In search of rich lands : the Dutch

Europeans had been searching for rich new lands in the Southern Hemisphere long before Captain James Cook arrived on the east coast of Australia in 1770. Dutch sailors made their first landfall on Australian shores in 1606. By the time Cook arrived nearly 170 years later, the Dutch had charted all but the east coast of 'New Holland'.

In 1605 Willem Janszoon (c.1570-c.1638) was sent on the ship Duyfken to discover the 'great land Nova Guinea and other unknown east and south lands' for the powerful Dutch East-India Company (Vereenigde Oost-Indische Campaignie or VOC), the world's largest trading company at the time. Janszoon charted parts of New Guinea's south coast and then sailed past the entrance to Torres Strait and landed on Cape York peninsula, believing it was a continuation of New Guinea. A number of accidental encounters with Australia's western coast followed, however it was the voyages of Abel Tasman which were the apogee of the Dutch charting of Australia. 

Abel Tasman (1603?-1659) is credited with the European discovery of Tasmania, New Zealand and Fiji. In 1642 Tasman was commissioned by Anthony van Diemen, the head of VOC in Batavia, to explore the southern oceans and find profitable new trading markets for the Company. On his first voyage in 1642-1643, with two vessels Heemskerck and Zeehaen and a crew of 110, Tasman charted Tasmania (which he named Van Diemen's Land), the west coast of New Zealand, parts of Tonga and Fiji, and the north coast of New Guinea, becoming the first European explorer to do so. It was a remarkable voyage, but he had not found the famed riches sought by the Company.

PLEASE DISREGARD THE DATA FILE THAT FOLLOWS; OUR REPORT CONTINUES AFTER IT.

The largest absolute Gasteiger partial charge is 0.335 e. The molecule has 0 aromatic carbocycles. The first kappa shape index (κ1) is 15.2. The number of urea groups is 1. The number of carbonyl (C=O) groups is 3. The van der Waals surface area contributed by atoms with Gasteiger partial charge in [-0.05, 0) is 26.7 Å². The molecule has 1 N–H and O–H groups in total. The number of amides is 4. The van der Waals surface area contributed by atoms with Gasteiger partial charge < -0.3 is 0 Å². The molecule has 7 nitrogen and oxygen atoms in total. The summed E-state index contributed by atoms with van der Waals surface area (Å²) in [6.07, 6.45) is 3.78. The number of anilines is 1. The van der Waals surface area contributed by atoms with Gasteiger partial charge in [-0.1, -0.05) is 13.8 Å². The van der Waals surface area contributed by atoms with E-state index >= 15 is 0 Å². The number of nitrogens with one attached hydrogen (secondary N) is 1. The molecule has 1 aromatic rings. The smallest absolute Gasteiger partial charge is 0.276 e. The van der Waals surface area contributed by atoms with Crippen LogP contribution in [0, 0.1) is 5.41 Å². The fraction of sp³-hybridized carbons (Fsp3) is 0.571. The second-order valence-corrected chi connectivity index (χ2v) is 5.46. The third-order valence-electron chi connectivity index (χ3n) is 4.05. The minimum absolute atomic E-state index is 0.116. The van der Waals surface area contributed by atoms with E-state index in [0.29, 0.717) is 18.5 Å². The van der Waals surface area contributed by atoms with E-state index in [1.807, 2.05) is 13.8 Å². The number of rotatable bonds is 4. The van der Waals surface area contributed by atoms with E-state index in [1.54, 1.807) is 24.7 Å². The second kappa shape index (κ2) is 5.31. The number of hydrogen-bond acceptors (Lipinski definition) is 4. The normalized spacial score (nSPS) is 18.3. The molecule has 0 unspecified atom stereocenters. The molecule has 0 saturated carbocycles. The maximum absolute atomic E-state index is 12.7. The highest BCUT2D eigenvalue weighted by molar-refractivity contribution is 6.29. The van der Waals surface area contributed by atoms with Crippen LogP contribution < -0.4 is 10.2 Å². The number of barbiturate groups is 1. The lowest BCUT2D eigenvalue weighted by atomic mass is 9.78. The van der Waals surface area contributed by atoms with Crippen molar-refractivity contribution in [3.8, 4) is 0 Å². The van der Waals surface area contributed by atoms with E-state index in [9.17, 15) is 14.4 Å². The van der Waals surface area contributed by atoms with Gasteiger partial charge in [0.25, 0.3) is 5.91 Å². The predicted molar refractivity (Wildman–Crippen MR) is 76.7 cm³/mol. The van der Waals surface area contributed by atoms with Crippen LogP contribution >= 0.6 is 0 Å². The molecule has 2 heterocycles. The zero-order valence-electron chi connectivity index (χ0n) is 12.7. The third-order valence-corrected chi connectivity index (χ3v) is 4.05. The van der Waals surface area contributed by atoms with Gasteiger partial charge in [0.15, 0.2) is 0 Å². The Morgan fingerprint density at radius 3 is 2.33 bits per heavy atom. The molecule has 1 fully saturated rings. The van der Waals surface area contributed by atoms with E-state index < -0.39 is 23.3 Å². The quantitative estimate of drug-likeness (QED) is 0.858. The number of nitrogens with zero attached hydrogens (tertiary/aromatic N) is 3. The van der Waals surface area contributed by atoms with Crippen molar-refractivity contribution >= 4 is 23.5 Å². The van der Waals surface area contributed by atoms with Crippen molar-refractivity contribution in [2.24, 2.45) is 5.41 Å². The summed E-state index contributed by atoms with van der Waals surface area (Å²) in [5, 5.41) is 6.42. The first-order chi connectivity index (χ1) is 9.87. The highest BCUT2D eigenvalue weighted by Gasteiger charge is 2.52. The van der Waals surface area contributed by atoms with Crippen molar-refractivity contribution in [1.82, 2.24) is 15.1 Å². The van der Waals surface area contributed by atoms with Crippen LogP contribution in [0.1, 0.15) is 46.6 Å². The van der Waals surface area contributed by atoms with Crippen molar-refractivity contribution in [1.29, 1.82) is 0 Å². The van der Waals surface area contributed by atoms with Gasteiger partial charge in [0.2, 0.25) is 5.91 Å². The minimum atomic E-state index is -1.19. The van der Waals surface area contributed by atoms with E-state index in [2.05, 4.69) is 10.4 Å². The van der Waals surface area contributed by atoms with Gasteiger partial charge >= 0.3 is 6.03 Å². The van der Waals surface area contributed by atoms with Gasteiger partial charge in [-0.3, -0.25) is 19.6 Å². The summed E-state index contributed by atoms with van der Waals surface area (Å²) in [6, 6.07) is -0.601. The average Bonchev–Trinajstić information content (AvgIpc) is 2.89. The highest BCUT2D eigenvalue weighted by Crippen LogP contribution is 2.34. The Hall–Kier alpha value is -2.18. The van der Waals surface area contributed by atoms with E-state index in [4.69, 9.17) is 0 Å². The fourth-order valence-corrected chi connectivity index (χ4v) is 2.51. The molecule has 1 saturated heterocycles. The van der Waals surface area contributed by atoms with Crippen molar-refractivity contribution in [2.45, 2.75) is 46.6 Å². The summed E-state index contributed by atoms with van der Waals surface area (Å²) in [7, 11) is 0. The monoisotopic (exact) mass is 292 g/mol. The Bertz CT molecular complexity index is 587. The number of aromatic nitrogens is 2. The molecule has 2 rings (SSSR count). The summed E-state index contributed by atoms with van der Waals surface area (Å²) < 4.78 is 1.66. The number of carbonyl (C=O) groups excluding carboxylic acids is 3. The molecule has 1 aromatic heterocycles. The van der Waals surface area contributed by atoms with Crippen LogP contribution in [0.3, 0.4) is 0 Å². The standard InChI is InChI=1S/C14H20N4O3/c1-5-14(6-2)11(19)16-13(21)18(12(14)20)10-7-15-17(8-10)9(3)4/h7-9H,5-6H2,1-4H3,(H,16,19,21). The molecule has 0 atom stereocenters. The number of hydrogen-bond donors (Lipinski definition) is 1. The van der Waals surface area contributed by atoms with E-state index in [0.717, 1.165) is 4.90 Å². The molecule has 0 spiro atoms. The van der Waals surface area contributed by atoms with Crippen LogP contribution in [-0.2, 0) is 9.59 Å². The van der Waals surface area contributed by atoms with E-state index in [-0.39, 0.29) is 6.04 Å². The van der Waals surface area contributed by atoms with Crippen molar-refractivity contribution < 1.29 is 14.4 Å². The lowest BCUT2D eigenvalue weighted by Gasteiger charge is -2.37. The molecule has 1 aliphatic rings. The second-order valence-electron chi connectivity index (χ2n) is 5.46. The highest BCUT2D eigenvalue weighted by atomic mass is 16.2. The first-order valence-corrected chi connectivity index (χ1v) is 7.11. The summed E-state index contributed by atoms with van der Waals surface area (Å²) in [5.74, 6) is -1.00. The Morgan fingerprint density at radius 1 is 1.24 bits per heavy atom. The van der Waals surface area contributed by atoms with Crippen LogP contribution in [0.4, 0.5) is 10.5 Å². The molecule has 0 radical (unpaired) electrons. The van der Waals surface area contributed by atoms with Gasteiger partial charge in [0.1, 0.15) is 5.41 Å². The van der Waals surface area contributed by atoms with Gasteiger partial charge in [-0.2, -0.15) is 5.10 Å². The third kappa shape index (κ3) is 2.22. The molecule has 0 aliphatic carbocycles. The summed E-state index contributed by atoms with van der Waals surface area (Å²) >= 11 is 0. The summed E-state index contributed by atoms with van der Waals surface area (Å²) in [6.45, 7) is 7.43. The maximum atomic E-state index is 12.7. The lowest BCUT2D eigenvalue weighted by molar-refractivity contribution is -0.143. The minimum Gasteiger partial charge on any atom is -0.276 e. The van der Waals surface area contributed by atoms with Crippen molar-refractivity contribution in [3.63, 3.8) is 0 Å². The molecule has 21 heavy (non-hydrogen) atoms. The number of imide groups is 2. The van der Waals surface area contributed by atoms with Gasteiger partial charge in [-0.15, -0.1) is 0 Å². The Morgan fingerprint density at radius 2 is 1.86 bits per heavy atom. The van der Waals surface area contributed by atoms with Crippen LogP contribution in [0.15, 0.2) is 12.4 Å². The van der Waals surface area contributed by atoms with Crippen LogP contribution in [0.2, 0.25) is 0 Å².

On his second voyage in 1644, Tasman unsuccessfully tried to chart a passage to the rich trading markets of South America. Although he charted the south west coast of New Guinea and much of Australia's previously unknown northern coastline, the exploration was deemed unsuccessful. The famous and significant Tasman map is one of few documentary sources relating to this voyage.

The Bonaparte Tasman Map

The original journal kept by Abel Tasman on board his ship Heemskerck, during the first journey of 1642-1643, has not survived. The State Library's Huydecoper manuscript is an edited copy of the missing original journal, compiled sometime between 1643 and 1647. It was official practice to make exact copies of important documents for the Dutch East India offices in Batavia and the Netherlands.

Huydecoper Tasman Journal

Disappointed that Tasman had failed to find rich trading routes, the Dutch lost interest in Australia and turned their attention to America. This left the way clear for English navigator Captain James Cook to chart the east coast of Australia in 1770.

> View a Gallery of Maps including maps by Dutch cartographers Hessel Gerritsz and others

> See a manuscript sea chart on vellum of the Indian Ocean produced for VOC in 1677, via the Library's catalogue catalogue link

 

 

 

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Voyages of Discovery: the great South Land
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